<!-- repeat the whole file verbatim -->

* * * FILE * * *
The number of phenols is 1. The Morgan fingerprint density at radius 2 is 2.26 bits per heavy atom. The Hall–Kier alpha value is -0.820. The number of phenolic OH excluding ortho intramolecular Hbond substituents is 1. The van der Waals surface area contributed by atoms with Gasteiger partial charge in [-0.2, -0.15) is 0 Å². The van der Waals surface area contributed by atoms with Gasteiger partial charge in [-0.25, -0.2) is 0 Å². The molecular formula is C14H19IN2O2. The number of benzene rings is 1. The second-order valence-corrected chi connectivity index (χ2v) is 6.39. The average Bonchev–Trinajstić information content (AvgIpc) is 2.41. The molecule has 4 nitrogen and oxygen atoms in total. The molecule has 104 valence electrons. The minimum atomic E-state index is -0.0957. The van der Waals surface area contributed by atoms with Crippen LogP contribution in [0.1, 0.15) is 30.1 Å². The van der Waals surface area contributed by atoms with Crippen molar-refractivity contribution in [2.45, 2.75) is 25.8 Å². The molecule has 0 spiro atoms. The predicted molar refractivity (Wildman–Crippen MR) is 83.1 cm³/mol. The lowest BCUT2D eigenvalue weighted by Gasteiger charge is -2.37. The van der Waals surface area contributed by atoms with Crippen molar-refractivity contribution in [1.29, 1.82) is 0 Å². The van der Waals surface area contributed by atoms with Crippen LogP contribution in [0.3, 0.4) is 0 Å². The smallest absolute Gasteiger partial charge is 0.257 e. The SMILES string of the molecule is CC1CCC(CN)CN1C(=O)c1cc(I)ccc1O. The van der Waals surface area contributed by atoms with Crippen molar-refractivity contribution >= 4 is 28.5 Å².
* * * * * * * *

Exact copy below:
The number of phenols is 1. The Morgan fingerprint density at radius 2 is 2.26 bits per heavy atom. The Hall–Kier alpha value is -0.820. The number of phenolic OH excluding ortho intramolecular Hbond substituents is 1. The van der Waals surface area contributed by atoms with Gasteiger partial charge in [-0.2, -0.15) is 0 Å². The van der Waals surface area contributed by atoms with Gasteiger partial charge in [-0.25, -0.2) is 0 Å². The molecular formula is C14H19IN2O2. The number of benzene rings is 1. The second-order valence-corrected chi connectivity index (χ2v) is 6.39. The average Bonchev–Trinajstić information content (AvgIpc) is 2.41. The molecule has 4 nitrogen and oxygen atoms in total. The molecule has 104 valence electrons. The minimum atomic E-state index is -0.0957. The van der Waals surface area contributed by atoms with Crippen LogP contribution in [0.1, 0.15) is 30.1 Å². The van der Waals surface area contributed by atoms with Crippen molar-refractivity contribution in [2.45, 2.75) is 25.8 Å². The molecule has 0 spiro atoms. The predicted molar refractivity (Wildman–Crippen MR) is 83.1 cm³/mol. The lowest BCUT2D eigenvalue weighted by Gasteiger charge is -2.37. The van der Waals surface area contributed by atoms with Crippen molar-refractivity contribution in [1.29, 1.82) is 0 Å². The van der Waals surface area contributed by atoms with Crippen LogP contribution in [0.3, 0.4) is 0 Å². The smallest absolute Gasteiger partial charge is 0.257 e. The SMILES string of the molecule is CC1CCC(CN)CN1C(=O)c1cc(I)ccc1O. The van der Waals surface area contributed by atoms with Crippen molar-refractivity contribution >= 4 is 28.5 Å².